Coastal Resilience Plan Price Tag: Nearly $1 Billion

The conceptual rendering shown is illustrative of a potential long-term resilience strategy. It is presented to help inform community discussions about long-term adaptation in Downtown. The image does not represent a final design or recommendation.

As a fall nor’easter flooded parts of downtown Nantucket at high tide on Wednesday, the town’s final Coastal Resilience Plan was released.

The timing wasn’t intentional, but the coincidence underscored the importance of the document, which provides a roadmap for the island to mitigate the impacts of sea level rise and erosion in the decades ahead.

Checking in at 286 pages, the final report is big, as are the challenges it outlines, and the estimated costs of the solutions it recommends. With 4.3 feet of sea level rise anticipated by 2070 and billions of dollars in public and private property at risk, the plan proposes 40 projects around the island, including raising roads and wharves, dune restoration, sand pumping and bypass systems, as well as a downtown flood barrier. The price tag? As much as $900 million.

The members of the Coastal Resilience Advisory Committee, which assisted in drafting the plan with the town’s consultant Arcadis, understand that’s a daunting number to contemplate. But with the plan now finalized, they said, it’s time to digest its contents, present it to the Select Board and the community, and then consider how to prioritize areas of the island as well as the strategies identified to protect them. 

“This is not a railroad track where we get the plan and start implementing the recommendations immediately,” said Mary Longacre, the chair of the Coastal Resilience Advisory Committee. “This is more of a wake-up call. If we’re going to protect the entire island from the erosion and flooding we expect to have happen, it would be a tremendous undertaking. That opens the door to evaluating the highest priorities for us as a community. What do we need to start protecting right away?”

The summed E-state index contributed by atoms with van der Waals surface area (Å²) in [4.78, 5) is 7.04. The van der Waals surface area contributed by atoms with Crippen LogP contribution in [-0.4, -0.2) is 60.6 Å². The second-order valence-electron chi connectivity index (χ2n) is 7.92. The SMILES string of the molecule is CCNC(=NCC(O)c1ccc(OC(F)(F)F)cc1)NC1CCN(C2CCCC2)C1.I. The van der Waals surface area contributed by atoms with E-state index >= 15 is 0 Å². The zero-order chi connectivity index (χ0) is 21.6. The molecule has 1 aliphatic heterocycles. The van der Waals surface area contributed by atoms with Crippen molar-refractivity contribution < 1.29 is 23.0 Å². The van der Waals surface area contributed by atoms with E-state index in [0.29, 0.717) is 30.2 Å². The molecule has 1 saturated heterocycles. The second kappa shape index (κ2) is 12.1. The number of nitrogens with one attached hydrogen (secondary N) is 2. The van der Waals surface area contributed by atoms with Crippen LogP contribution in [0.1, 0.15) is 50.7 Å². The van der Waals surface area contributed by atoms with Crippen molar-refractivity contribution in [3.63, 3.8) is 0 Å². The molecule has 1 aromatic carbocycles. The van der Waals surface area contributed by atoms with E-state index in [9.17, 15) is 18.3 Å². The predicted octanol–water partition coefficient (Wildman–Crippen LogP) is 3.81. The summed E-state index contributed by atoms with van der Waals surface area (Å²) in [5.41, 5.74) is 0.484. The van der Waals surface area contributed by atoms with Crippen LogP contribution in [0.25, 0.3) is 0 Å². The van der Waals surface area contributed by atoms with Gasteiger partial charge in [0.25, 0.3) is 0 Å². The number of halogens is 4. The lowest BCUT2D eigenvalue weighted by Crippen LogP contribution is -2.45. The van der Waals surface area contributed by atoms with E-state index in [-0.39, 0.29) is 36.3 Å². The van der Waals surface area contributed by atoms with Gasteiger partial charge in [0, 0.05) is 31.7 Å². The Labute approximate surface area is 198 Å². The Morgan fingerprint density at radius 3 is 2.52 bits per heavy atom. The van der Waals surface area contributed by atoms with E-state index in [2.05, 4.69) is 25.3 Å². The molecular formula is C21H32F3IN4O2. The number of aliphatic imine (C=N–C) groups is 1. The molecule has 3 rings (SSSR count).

Vincent Murphy, the town’s coastal resiliency coordinator, acknowledged the cost estimates attached to the plan are intimidating, but emphasized the projects would be funded over a period of 30 years, and the scale of the properties and infrastructure around the island that are at risk from sea level rise and erosion. 

“You end up with very high numbers if you add everything up, and what that kind of massive figure is trying to capture – let’s say you round it up to $1 billion and everything is going to get implemented on a timeline of 30 to 50 years – the plan also says over the next 50 years we can expect $3.4 billion in losses,” Murphy said. “So you can break it out in a different way: for every dollar spent on this, you end up with $2.50 in savings.”

Even before the cost estimates were released in the final report on Wednesday, committee members had already discussed a number of potential funding sources to pay for expensive coastal resiliency projects. They include everything from state and federal grants, to betterment fees levied on property owners that would directly benefit from a coastal resilience initiative, as well as private fundraising efforts, a new real estate transfer tax, and spreading it across the tax base. 

Murphy said a project like the downtown flood barrier, which could cost $150 million to $170 million, would be “very likely” to receive as much as 75 percent of its funding from state or federal grants for coastal resiliency projects. Even though communities up and down the East Coast will be seeking the same funding in the years to come, Murphy said the fact that Nantucket has already completed its coastal resilience plan puts the island in an advantageous position. 

“We’re ahead of the curve now in having a coastal resilience plan,” Murphy said. “There are other communities that are nowhere near this stage. There are big cities ahead of us so to speak, places like Boston and New York, they have big populations with very large areas to protect, so yes we’re going to be competing with them. But even as a small community, we’re on par because we have the coastal resilience plan.” 

The Coastal Resiliency Advisory Committee will meet next Tuesday, Nov. 2, to discuss the final plan. At some point, its members will vote to either accept or reject the document, after which it will go to the Select Board for a similar review and adoption process.


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